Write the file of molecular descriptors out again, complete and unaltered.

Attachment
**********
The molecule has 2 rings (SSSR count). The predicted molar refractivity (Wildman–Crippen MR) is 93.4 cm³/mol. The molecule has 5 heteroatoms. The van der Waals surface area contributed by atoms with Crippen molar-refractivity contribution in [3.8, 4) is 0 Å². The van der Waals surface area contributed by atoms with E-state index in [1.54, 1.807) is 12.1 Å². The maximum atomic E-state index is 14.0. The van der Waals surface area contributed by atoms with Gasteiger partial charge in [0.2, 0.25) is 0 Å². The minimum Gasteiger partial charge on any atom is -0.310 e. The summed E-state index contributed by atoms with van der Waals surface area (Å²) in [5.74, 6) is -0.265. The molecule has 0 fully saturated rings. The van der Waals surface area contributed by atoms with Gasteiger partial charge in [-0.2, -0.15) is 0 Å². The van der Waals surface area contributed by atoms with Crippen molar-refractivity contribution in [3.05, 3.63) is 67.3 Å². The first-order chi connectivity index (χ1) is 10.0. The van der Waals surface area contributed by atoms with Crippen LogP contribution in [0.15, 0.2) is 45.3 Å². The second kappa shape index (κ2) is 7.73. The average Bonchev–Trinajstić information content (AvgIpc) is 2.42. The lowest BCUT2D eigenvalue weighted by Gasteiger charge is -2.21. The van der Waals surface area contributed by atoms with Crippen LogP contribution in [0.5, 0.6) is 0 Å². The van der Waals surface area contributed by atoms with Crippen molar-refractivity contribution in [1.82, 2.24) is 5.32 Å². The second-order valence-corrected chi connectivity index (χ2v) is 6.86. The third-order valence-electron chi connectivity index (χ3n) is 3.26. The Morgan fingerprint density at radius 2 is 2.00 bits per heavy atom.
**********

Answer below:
The molecule has 2 rings (SSSR count). The predicted molar refractivity (Wildman–Crippen MR) is 93.4 cm³/mol. The molecule has 5 heteroatoms. The van der Waals surface area contributed by atoms with Crippen molar-refractivity contribution in [3.8, 4) is 0 Å². The van der Waals surface area contributed by atoms with E-state index in [1.54, 1.807) is 12.1 Å². The maximum atomic E-state index is 14.0. The van der Waals surface area contributed by atoms with Gasteiger partial charge in [0.2, 0.25) is 0 Å². The minimum Gasteiger partial charge on any atom is -0.310 e. The summed E-state index contributed by atoms with van der Waals surface area (Å²) in [5.74, 6) is -0.265. The molecule has 0 fully saturated rings. The van der Waals surface area contributed by atoms with Gasteiger partial charge in [-0.2, -0.15) is 0 Å². The van der Waals surface area contributed by atoms with Crippen molar-refractivity contribution in [3.05, 3.63) is 67.3 Å². The first-order chi connectivity index (χ1) is 10.0. The van der Waals surface area contributed by atoms with Crippen LogP contribution in [0.15, 0.2) is 45.3 Å². The second kappa shape index (κ2) is 7.73. The average Bonchev–Trinajstić information content (AvgIpc) is 2.42. The lowest BCUT2D eigenvalue weighted by Gasteiger charge is -2.21. The van der Waals surface area contributed by atoms with Crippen LogP contribution in [0.5, 0.6) is 0 Å². The van der Waals surface area contributed by atoms with Crippen molar-refractivity contribution in [1.82, 2.24) is 5.32 Å². The second-order valence-corrected chi connectivity index (χ2v) is 6.86. The third-order valence-electron chi connectivity index (χ3n) is 3.26. The Morgan fingerprint density at radius 2 is 2.00 bits per heavy atom.